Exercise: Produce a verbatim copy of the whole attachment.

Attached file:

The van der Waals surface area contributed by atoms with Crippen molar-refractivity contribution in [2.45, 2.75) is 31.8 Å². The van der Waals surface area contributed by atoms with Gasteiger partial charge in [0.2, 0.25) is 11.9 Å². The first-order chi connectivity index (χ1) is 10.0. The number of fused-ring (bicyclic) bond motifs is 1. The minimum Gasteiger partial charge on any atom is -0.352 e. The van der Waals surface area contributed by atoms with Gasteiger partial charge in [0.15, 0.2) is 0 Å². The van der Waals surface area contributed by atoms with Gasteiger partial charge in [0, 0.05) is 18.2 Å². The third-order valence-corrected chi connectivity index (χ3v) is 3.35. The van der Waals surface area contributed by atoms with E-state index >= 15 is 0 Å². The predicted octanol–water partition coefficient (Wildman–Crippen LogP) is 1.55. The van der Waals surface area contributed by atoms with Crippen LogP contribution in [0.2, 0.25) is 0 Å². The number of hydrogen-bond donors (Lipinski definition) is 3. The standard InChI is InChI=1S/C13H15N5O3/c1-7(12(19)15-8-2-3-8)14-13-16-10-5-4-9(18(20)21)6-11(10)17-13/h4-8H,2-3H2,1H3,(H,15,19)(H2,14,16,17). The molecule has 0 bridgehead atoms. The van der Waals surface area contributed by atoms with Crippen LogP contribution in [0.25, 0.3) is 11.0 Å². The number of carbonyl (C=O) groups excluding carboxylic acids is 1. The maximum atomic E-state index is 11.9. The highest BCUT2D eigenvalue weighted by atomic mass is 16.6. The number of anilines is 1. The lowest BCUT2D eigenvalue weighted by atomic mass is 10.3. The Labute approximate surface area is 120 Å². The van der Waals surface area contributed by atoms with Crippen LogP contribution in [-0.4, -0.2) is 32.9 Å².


The van der Waals surface area contributed by atoms with Crippen molar-refractivity contribution in [2.45, 2.75) is 31.8 Å². The van der Waals surface area contributed by atoms with Gasteiger partial charge in [0.2, 0.25) is 11.9 Å². The first-order chi connectivity index (χ1) is 10.0. The number of fused-ring (bicyclic) bond motifs is 1. The minimum Gasteiger partial charge on any atom is -0.352 e. The van der Waals surface area contributed by atoms with Gasteiger partial charge in [0.15, 0.2) is 0 Å². The van der Waals surface area contributed by atoms with Gasteiger partial charge in [0, 0.05) is 18.2 Å². The third-order valence-corrected chi connectivity index (χ3v) is 3.35. The van der Waals surface area contributed by atoms with E-state index >= 15 is 0 Å². The predicted octanol–water partition coefficient (Wildman–Crippen LogP) is 1.55. The van der Waals surface area contributed by atoms with Crippen LogP contribution in [0.2, 0.25) is 0 Å². The number of hydrogen-bond donors (Lipinski definition) is 3. The standard InChI is InChI=1S/C13H15N5O3/c1-7(12(19)15-8-2-3-8)14-13-16-10-5-4-9(18(20)21)6-11(10)17-13/h4-8H,2-3H2,1H3,(H,15,19)(H2,14,16,17). The molecule has 0 bridgehead atoms. The van der Waals surface area contributed by atoms with Crippen LogP contribution in [0.25, 0.3) is 11.0 Å². The number of carbonyl (C=O) groups excluding carboxylic acids is 1. The maximum atomic E-state index is 11.9. The highest BCUT2D eigenvalue weighted by atomic mass is 16.6. The number of anilines is 1. The lowest BCUT2D eigenvalue weighted by atomic mass is 10.3. The Labute approximate surface area is 120 Å². The van der Waals surface area contributed by atoms with Crippen LogP contribution in [-0.4, -0.2) is 32.9 Å².